Sunday, August 23, 2015

This is how I do what I do, when I do what I do...

At the request of +John Fiore, author of the 9Qs Solo RPG Engine I'm going to talk a bit about my "process" or "system", which probably makes things sound more orga-na-zized than they really are.

When I first started w/ the B/X D&D Hexcrawl that was my first foray into Solo Gaming, I wanted a big ol' 3-ring GM binder full o' page protected STUFF. The whole impetus of the the Solo D&D game was a longing and nostalgia for "the old days". I wanted an experience that emulated that as closely as possible.

So I gathered all the necessary materials went print happy. The finished product is a hefty tome of awesome. Funny thing was, when I sat down to play, with my huge binder, rule books, dice, and spiral bound notebook to record notes as I played, I found myself referring to the open laptop instead. It was so much easier to manage and find what I was looking for.

(Though TBH I DO enjoy just HAVING that big ol' binder, I like just looking through it, and do still like to drag it out!)

For the next game I tackled (a MiniSix (d6) modern-investigative-horror "monster-of-the-week" style thing) while thinking over what I wanted to do, how I wanted to do it, and so on, I decided, as a thought experiment, to see IF I could play AT WORK, in between calls, issues, tasks, etc. The intention was to just get started there and pick up when I got home and bounce back and forth. I ended up running the whole multi-session adventure at work.

I will probably talk more about that experience in a separate post all its own, but for the purposes of THIS one, I'll finish on this part of it by saying I downloaded a die roller & PDF's of all the required rules and tools onto three different machines at work, so that I could snatch a quick scene here and there.

Which leads me to where I am now. When I first started the crazy-solo-RPG-thing I was very resistant to PDF's (other than as a means to get what I wanted and print it out) and still scoffed at the idea of "e-books", as I had not picked up a tablet or a smart phone yet. (Grandpa was behind the times...).

I was in the camp of "I prefer a REAL book". I always thought that I wouldn't find e-docs as "readable" as a physical book. The idea of digital was still alien to me.

But when I got a tablet (so that my youngest daughter could have her own device when they come to visit), and a smart phone (so that DAD could have a device when they come to visit!) I discovered that not only were e-books VERY readable, but there is a huge convenience and portability involved.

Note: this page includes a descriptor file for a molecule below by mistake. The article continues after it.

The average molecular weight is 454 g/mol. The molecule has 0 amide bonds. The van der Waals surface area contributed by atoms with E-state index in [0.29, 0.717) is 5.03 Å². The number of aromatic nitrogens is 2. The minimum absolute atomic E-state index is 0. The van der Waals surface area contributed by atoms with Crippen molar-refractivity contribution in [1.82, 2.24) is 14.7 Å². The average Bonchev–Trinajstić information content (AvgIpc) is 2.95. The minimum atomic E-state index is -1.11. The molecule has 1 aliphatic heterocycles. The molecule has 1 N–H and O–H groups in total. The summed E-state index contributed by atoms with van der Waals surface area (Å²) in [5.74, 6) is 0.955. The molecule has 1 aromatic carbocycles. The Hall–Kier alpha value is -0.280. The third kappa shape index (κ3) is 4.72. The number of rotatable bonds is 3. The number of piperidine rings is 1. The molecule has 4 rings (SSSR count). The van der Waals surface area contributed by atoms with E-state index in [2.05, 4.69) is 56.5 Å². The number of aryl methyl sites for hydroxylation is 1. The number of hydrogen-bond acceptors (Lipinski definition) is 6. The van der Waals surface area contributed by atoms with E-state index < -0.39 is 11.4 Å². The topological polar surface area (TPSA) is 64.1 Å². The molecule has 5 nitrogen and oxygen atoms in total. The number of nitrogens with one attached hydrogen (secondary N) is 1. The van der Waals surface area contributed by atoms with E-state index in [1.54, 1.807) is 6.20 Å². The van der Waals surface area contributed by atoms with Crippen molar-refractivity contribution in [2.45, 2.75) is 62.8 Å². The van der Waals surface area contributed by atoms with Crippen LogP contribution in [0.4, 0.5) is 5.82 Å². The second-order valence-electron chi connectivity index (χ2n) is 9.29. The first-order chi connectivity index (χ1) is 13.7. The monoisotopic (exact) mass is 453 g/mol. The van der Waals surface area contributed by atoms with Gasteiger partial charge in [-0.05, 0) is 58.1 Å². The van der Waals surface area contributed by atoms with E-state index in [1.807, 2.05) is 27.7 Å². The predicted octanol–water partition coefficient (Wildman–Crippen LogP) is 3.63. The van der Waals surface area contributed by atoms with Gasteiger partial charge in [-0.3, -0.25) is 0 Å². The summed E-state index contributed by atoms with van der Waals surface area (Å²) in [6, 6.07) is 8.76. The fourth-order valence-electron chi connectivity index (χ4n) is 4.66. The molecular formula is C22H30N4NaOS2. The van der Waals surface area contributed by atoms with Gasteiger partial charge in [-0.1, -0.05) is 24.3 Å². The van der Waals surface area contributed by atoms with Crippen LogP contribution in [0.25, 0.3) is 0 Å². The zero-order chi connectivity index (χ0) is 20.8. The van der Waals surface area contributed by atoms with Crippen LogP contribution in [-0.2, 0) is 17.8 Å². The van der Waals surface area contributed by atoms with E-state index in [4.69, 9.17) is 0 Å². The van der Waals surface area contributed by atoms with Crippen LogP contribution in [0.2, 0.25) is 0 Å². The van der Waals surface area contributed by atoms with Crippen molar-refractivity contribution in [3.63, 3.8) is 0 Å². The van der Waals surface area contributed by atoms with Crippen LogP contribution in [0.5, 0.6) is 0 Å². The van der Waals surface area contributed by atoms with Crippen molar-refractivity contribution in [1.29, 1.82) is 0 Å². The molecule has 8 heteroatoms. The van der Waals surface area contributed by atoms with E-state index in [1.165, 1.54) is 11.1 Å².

Also, as I acquire more and more materials printing it all off becomes less feasible. Finding a place to PUT and KEEP it all would be out of the question. Finding and fetching what I need is a hassle. And there are places you can't take everything, you may not have that one thing with you, and so on.

Discovering Google Books and Google Drive has been a major breakthrough. I can now access my documents ANYWHERE on ANY DEVICE. So....the intent for the next round of Solo RPG'ing is to be able to play anywhere, at any time, at a moments notice (more or less).

I still like having a few physical documents, like character sheets and maps, but I could do them electronically as well if I really wanted to.

I've discovered (through the D&D campaign) that lugging out all those books, binders, and so on, draws a lot of attention, curiosity, side long glances, and observation. People in the household want to know "what're you DOING?!?". I found that my Solo gaming was something I wanted for ME. I didn't really want to SHARE it with anyone.

SO...there is a strong attraction now, for me, to be able to sit down with just an open laptop, with die roller installed and dozens of PDF's open where I can flick back and forth between them at will, and be able to play a game with no one the wiser. :)

To quickly (too late!) wrap up by answering a couple of the other questions posed, I generally leave all the rules and charts "as is" in their own documents and just skip back and forth as needed, BUT I DID find it handy (necessary really) to write out a "procedure" for my Wilderness Hexcrawl so that I did the same processes in the same order every "game day". It made the process of playing a very smooth and mechanical thing, which I enjoyed.

I think having a process written out for complex operations that can become confusing is a good idea, as it allows you to work through it one step at a time in an organized way, without being overwhelmed or losing track. I've been haphazardly jotting notes off and on with the intention of writing one for Starship Combat, and the actions available to each member of a crew, for example.

As for time to play? I think one can see from the above that I've done both all day sessions (D&D) and "play whenever you've got a second" (MiniSix "MotW"). The goal for me is, ultimately, is whenever, where ever, how ever, I WANNA PLAY!!! :)

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